Putin’s delusions: Learning from CBT

Vladimir Putin.
Putin bought into his own lies about Ukraine.

I never thought I would be talking about Vladimir Putin to make a point about mental health but, well, here we are.


Putin is a cruel and dangerous man – that’s obvious – but he is not stupid. Until recently, he was routinely described as a cold and calculating figure, ruthless but not impulsive.


And yet, it is clear Putin badly miscalculated when planning Russia’s terrible invasion of Ukraine. Credible reports suggest he expected the war to be over within days, with little resistance from the Ukrainian people.


He badly underestimated Ukraine’s desire to remain a free and independent country. He badly underestimated that huge numbers of brave Ukrainians were willing to fight – even die – rather than be occupied and ruled by a foreign dictator. He badly underestimated the West, which has united against him and made his regime an international pariah.


One reason is it appears Putin has partly bought into his own propaganda. He protests that Russians and Ukrainians as ‘one people’. He has long seen Western democracies as weak and decadent, too spoiled and flabby to make any kind of stand on behalf of their self-professed values.


His speeches, like his address to the Russian people prior to the invasion, are characterised by a toxic combination of superiority and self-pity. That speech ‘was Putin the angry; impatient and directly threatening’, one BBC report noted. ‘It felt like Russia's president was getting 20-odd years of hurt off his chest and hitting back.’


That gets to the nub of the problem. After 22 years in power, Putin has been indulging his grandiose fantasies and bitter resentments for a long time. As far back as 2014, in the aftermath of Russia’s annexation of Crimea, then German chancellor Angela Merkel reported that Putin was ‘living in another world’.


Over time, he has done away with potential opponents and surrounded himself by yes-men and people too afraid to answer back – the classic mistake of all dictators, who end up isolated and deluded, with no one willing to push back against their increasingly unhinged ideas and risky endeavours.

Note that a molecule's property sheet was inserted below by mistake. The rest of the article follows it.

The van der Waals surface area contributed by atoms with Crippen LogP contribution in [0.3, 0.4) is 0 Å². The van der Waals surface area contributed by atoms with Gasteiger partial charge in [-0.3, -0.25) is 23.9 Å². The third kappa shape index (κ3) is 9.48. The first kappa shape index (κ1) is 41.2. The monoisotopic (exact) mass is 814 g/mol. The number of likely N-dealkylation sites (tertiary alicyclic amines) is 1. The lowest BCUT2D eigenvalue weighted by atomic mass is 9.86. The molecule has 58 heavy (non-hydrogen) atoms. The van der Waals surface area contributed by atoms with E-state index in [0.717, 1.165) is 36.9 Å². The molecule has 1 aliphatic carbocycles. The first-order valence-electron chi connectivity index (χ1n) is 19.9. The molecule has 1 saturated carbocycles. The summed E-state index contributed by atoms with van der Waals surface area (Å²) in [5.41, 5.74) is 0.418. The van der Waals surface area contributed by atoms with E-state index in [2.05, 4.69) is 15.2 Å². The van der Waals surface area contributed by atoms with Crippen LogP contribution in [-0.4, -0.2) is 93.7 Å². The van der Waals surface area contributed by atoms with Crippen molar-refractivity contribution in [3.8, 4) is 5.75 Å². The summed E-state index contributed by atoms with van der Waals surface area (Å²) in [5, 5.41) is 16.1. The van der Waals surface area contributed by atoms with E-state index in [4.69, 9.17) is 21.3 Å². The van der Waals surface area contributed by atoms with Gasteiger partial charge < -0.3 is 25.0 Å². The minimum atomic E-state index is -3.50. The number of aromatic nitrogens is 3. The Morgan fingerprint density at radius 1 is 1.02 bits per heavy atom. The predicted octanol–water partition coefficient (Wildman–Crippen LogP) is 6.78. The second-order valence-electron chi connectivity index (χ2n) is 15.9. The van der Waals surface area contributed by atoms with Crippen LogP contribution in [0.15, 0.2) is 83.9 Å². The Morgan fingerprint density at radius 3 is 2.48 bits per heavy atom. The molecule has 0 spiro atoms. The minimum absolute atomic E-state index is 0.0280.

Abusive man.
Abusive people often see themselves as victims.

The message of cognitive behavioural therapy (CBT) is we all should try to be personal scientists. Instead of taking our automatic thoughts as gospel, we should pause and say: is this accurate? Is it helpful? What is the evidence for and against my thoughts and beliefs?


Putin’s approach is the exact opposite, but he is not alone in his approach. For example, it’s common for abusive people to see themselves as the victims, not the aggressors.


“You made me do it”, “Everyone has done me wrong, you’re just like all the others”, “What I have to put up with from you”, “If you would only do as I say and show me some respect” – such self-serving thoughts and beliefs are divorced from reality, but that doesn’t really matter. After years and years of stewing on perceived slights and others’ apparent mistakes, they are familiar to the abuser.


As humans, we sometimes find it hard to distinguish truth from familiarity. The abuser’s thoughts are not true, but they feel true – or at least, true enough for them to justify their own destructive behaviour.


And the exact opposite is also the case. In CBT, low self-esteem is characterised as a prejudice against the self. For example, many people routinely beat themselves up, telling themselves they’re useless, ugly, unlovable, defective. Every mistake gets magnified and exaggerated, whilst every positive is ignored, discounted or explained away (“Anyone could have done it”).


Again, the thoughts are not true, but they are familiar; thus, they feel true.




We need to be careful of the things we tell ourselves – a point illustrated by a Cherokee legend about an old man who told his grandson about a battle that goes on inside people.


The grandfather told the boy that there are two wolves inside us all. One is a bad wolf, which is characterised by resentment, superiority, greed, arrogance, self-pity, bitterness, and lies.


The other is a good wolf. It is peace, joy, kindness, humility, empathy, compassion, and truth.


The grandson paused for a while and then asked his grandfather, “Which wolf wins?” 


The old man replied, “The one you feed”.